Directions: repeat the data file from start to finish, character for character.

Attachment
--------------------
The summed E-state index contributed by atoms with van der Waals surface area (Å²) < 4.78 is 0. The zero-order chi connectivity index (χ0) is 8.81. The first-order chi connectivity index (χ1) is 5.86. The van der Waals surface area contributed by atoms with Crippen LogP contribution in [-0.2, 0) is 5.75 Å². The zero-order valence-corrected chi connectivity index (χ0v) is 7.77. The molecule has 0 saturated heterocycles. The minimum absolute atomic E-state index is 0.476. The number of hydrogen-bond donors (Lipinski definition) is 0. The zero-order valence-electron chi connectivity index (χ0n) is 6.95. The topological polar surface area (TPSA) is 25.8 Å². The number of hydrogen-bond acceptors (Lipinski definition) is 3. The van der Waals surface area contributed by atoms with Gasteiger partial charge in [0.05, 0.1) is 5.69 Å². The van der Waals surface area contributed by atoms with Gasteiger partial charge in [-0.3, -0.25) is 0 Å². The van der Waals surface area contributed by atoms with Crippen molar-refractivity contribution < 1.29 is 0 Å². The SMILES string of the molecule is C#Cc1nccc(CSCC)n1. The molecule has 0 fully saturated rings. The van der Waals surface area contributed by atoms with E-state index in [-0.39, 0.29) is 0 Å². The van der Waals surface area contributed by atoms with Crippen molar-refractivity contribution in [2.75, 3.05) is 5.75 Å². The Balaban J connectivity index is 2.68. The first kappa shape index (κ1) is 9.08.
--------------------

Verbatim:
The summed E-state index contributed by atoms with van der Waals surface area (Å²) < 4.78 is 0. The zero-order chi connectivity index (χ0) is 8.81. The first-order chi connectivity index (χ1) is 5.86. The van der Waals surface area contributed by atoms with Crippen LogP contribution in [-0.2, 0) is 5.75 Å². The zero-order valence-corrected chi connectivity index (χ0v) is 7.77. The molecule has 0 saturated heterocycles. The minimum absolute atomic E-state index is 0.476. The number of hydrogen-bond donors (Lipinski definition) is 0. The zero-order valence-electron chi connectivity index (χ0n) is 6.95. The topological polar surface area (TPSA) is 25.8 Å². The number of hydrogen-bond acceptors (Lipinski definition) is 3. The van der Waals surface area contributed by atoms with Gasteiger partial charge in [0.05, 0.1) is 5.69 Å². The van der Waals surface area contributed by atoms with Gasteiger partial charge in [-0.3, -0.25) is 0 Å². The van der Waals surface area contributed by atoms with Crippen molar-refractivity contribution < 1.29 is 0 Å². The SMILES string of the molecule is C#Cc1nccc(CSCC)n1. The molecule has 0 fully saturated rings. The van der Waals surface area contributed by atoms with E-state index in [-0.39, 0.29) is 0 Å². The van der Waals surface area contributed by atoms with Crippen molar-refractivity contribution in [2.75, 3.05) is 5.75 Å². The Balaban J connectivity index is 2.68. The first kappa shape index (κ1) is 9.08.